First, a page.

What you get from me are my many years of studying psychology and human behavior, and my vast knowledge of various nutritional theories, as well as my belief that no two people are alike. Our work together is always geared towards your specific concerns and goals, not some interesting nutritional or psychological theory. I also throw in a healthy dose of compassion, encouragement, and humor, and lots of support. This is why my clients get great results!

What is the difference between psychotherapy and psychology of eating coaching and how will I know which is the right
program for me?

After an initial assessment of your concerns, your needs and your goals, we will determine together whether psychotherapy or coaching is best for you. However, I can not do psychotherapy on the phone, so all phone clients are automatically enrolled in my "psychology of eating" coaching programs rather than psychotherapy.

Clients in psychotherapy usually meet once or twice per week in the office, for 50 minutes per session. There is no outside coaching via email or telephone as part of the program (except in cases of an emergency). To submit your sessions for insurance, you must be engaged in psychotherapy and have a mental health diagnosis. I will be working with you as a licensed social worker in this capacity.

My "psychology of eating" coaching programs include either phone or in-person sessions as well as email support and telephone support (in the intensive program) as needed. They also include free attendance for clients and a guest at my workshops (cooking classes, grocery shopping tours, and a variety of classes on different wellness topics). Insurance does not cover the costs of these programs, as I am not wearing my “licensed social worker hat” in this capacity, but acting as a coach.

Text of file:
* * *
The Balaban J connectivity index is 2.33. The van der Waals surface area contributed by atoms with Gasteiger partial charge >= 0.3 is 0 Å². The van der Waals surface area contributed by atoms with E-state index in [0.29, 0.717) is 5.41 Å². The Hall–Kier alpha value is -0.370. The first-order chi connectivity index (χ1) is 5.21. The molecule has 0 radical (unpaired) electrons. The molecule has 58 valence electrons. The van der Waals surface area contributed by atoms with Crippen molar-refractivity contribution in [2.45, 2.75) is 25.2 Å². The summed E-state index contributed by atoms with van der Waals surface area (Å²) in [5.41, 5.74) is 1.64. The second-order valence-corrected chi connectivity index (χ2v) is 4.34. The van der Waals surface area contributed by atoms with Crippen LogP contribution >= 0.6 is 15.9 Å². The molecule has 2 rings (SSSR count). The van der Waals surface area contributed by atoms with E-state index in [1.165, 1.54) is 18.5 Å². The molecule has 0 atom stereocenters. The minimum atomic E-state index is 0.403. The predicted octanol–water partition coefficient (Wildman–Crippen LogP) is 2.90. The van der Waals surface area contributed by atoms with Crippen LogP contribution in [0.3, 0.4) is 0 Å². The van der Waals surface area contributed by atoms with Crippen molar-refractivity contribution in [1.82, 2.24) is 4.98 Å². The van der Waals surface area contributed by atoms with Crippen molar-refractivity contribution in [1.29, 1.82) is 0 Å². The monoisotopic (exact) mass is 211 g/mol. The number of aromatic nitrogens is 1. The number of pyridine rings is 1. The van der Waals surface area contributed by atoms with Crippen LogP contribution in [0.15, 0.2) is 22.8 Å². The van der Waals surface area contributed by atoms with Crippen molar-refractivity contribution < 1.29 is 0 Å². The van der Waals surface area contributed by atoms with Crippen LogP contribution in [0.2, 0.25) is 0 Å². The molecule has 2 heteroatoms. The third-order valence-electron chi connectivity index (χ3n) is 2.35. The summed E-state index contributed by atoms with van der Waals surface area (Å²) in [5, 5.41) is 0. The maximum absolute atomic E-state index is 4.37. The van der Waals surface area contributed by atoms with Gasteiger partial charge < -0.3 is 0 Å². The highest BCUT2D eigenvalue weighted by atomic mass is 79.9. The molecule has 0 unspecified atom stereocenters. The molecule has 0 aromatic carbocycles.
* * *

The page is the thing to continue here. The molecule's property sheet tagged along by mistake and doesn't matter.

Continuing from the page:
What happens if you haven’t worked with people with my particular problem or concern?

I have literally worked with hundreds of clients in over the past 14 years, with a variety of concerns. I have found that my nutrition training has more than prepared me to deal with a whole range of issues related to food, and my social work background makes it second nature to deal with emotional, psychological and lifestyle issues that affect our eating. I find that the food piece is the easier piece – it is implementing those changes that people usually require more support and guidance around. It is likely that I am able to handle your concern or problem, however, I am also very comfortable letting you know if I’m not! I have a vast network of colleagues who may be better suited to your needs and I gladly refer people when necessary.

What is expected of me during our work together?

My programs are created for people who are excited and serious about changing their families’ eating or their own eating, and develop a positive relationship to food. I expect people to show up to the session, to be committed to our work, to be open to trying new things, and to be honest with me about what’s working and what’s not. I love working with people who are eager to implement new strategies and experiment, open to learning about themselves,and who are engaged in our work together. I appreciate working with people who like to work hard and look to me to ask the tough questions and support them, but who do not expect me to “fix it” for them - that is one thing I can’t do!!